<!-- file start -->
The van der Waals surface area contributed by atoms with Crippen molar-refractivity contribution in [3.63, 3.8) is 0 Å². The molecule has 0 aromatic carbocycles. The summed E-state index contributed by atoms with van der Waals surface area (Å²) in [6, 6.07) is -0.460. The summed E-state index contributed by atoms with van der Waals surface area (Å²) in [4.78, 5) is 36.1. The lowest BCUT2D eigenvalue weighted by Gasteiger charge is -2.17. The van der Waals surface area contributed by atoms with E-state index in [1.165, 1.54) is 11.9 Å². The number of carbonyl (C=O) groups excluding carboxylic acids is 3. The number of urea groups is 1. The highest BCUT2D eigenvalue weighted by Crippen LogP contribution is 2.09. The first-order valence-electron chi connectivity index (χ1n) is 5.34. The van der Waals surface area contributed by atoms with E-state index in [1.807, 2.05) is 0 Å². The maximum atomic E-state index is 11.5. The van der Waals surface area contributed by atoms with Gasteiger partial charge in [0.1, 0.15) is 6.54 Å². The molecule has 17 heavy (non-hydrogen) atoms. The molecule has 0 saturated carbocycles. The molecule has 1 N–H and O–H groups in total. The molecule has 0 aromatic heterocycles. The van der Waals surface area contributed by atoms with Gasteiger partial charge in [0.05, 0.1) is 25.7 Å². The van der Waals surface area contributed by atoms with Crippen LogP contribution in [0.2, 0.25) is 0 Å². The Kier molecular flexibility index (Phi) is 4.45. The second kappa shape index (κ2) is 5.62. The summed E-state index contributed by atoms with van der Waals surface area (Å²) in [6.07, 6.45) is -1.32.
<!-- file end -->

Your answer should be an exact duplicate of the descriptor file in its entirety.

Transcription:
The van der Waals surface area contributed by atoms with Crippen molar-refractivity contribution in [3.63, 3.8) is 0 Å². The molecule has 0 aromatic carbocycles. The summed E-state index contributed by atoms with van der Waals surface area (Å²) in [6, 6.07) is -0.460. The summed E-state index contributed by atoms with van der Waals surface area (Å²) in [4.78, 5) is 36.1. The lowest BCUT2D eigenvalue weighted by Gasteiger charge is -2.17. The van der Waals surface area contributed by atoms with E-state index in [1.165, 1.54) is 11.9 Å². The number of carbonyl (C=O) groups excluding carboxylic acids is 3. The number of urea groups is 1. The highest BCUT2D eigenvalue weighted by Crippen LogP contribution is 2.09. The first-order valence-electron chi connectivity index (χ1n) is 5.34. The van der Waals surface area contributed by atoms with E-state index in [1.807, 2.05) is 0 Å². The maximum atomic E-state index is 11.5. The van der Waals surface area contributed by atoms with Gasteiger partial charge in [0.1, 0.15) is 6.54 Å². The molecule has 17 heavy (non-hydrogen) atoms. The molecule has 0 saturated carbocycles. The molecule has 1 N–H and O–H groups in total. The molecule has 0 aromatic heterocycles. The van der Waals surface area contributed by atoms with Gasteiger partial charge in [0.05, 0.1) is 25.7 Å². The van der Waals surface area contributed by atoms with Crippen LogP contribution in [0.2, 0.25) is 0 Å². The Kier molecular flexibility index (Phi) is 4.45. The second kappa shape index (κ2) is 5.62. The summed E-state index contributed by atoms with van der Waals surface area (Å²) in [6.07, 6.45) is -1.32.